6. Cunningham D, Allum WH, and Stenning SP, et al (2006) Perioperative chemotherapy versus surgery alone for resectable gastroesophageal cancer N Engl J Med 355(1) 11–20 https://doi.org/10.1056/NEJMoa055531 PMID: 16822992

7. Hartgrink HH, van de Velde CJ, and Putter H, et al (2004) Extended lymph node dissection for gastric cancer: who may benefit? Final results of the randomized Dutch gastric cancer group trial J Clin Oncol 22(11) 2069–2077 https://doi.org/10.1200/JCO.2004.08.026 PMID: 15082726

8. Hur H, Lee HY, and Lee H-J, et al (2015) Efficacy of laparoscopic subtotal gastrectomy with D2 lymphadenectomy for locally advanced gastric cancer: the protocol of the KLASS-02 multicenter randomized controlled clinical trial BMC Cancer 15 355 https://doi.org/10.1186/s12885-015-1365-z PMID: 25939684 PMCID: 4432816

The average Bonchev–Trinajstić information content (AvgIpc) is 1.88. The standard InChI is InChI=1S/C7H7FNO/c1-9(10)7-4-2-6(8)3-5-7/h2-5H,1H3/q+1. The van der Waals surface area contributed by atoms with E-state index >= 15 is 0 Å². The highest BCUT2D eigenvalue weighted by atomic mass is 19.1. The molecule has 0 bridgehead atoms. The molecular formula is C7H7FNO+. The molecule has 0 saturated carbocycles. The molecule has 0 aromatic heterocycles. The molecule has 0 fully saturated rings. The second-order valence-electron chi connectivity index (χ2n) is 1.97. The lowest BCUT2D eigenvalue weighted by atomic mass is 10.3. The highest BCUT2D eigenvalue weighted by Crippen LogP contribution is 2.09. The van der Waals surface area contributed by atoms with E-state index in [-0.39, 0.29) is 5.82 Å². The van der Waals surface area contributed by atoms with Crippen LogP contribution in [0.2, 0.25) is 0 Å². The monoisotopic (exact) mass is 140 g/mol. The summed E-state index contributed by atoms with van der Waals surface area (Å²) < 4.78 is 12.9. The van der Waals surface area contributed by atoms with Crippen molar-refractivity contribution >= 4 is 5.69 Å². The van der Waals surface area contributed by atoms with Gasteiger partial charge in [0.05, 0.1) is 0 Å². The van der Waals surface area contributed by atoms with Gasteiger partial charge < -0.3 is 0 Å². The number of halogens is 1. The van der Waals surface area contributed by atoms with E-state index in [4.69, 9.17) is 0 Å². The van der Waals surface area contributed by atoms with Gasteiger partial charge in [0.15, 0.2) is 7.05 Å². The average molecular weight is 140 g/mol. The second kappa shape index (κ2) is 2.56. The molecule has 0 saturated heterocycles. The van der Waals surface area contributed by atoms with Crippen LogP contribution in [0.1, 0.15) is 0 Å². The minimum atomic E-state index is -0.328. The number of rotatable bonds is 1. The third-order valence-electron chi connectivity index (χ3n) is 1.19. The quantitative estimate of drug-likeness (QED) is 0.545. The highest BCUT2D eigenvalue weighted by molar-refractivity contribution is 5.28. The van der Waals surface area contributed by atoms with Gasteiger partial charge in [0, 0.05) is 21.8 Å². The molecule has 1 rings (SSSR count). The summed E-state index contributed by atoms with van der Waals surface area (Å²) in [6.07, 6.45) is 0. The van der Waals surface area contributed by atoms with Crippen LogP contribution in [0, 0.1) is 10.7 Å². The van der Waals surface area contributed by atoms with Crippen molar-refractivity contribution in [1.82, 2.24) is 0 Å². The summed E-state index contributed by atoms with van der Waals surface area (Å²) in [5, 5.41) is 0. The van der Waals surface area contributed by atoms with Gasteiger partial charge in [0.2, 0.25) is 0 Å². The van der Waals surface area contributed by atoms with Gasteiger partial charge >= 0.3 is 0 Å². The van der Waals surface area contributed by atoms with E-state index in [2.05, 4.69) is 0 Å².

9. Jeong SH, Lee YJ, and Park ST, et al (2011) Risk of recurrence after laparoscopy-assisted radical gastrectomy for gastric cancer performed by a single surgeon Surg Endosc 25(3) 872–878 https://doi.org/10.1007/s00464-010-1286-5

10. Kim YW, Baik YH, and Yun YH, et al (2008) Improved quality of life outcomes after laparoscopy-assisted distal gastrectomy for early gastric cancer: results of a prospective randomized clinical trial Ann Surg 248(5) 721–727 https://doi.org/10.1097/SLA.0b013e318185e62e PMID: 18948798

11. Siddaiah-Subramanya M, Tiang KW, and Nyandowe M (2017) A new era of minimally invasive surgery: progress and development of major technical innovations in general surgery over the last decade Surg J (N Y) 3(4) e163–e166 https://doi.org/10.1055/s-0037-1608651

12. Khachfe HH, Salhab HA, and Fares MY, et al (2019) Current state of hypertrophic cardiomyopathy clinical trials Global Heart 14(3) 317–325 https://doi.org/10.1016/j.gheart.2019.07.005 PMID: 31451240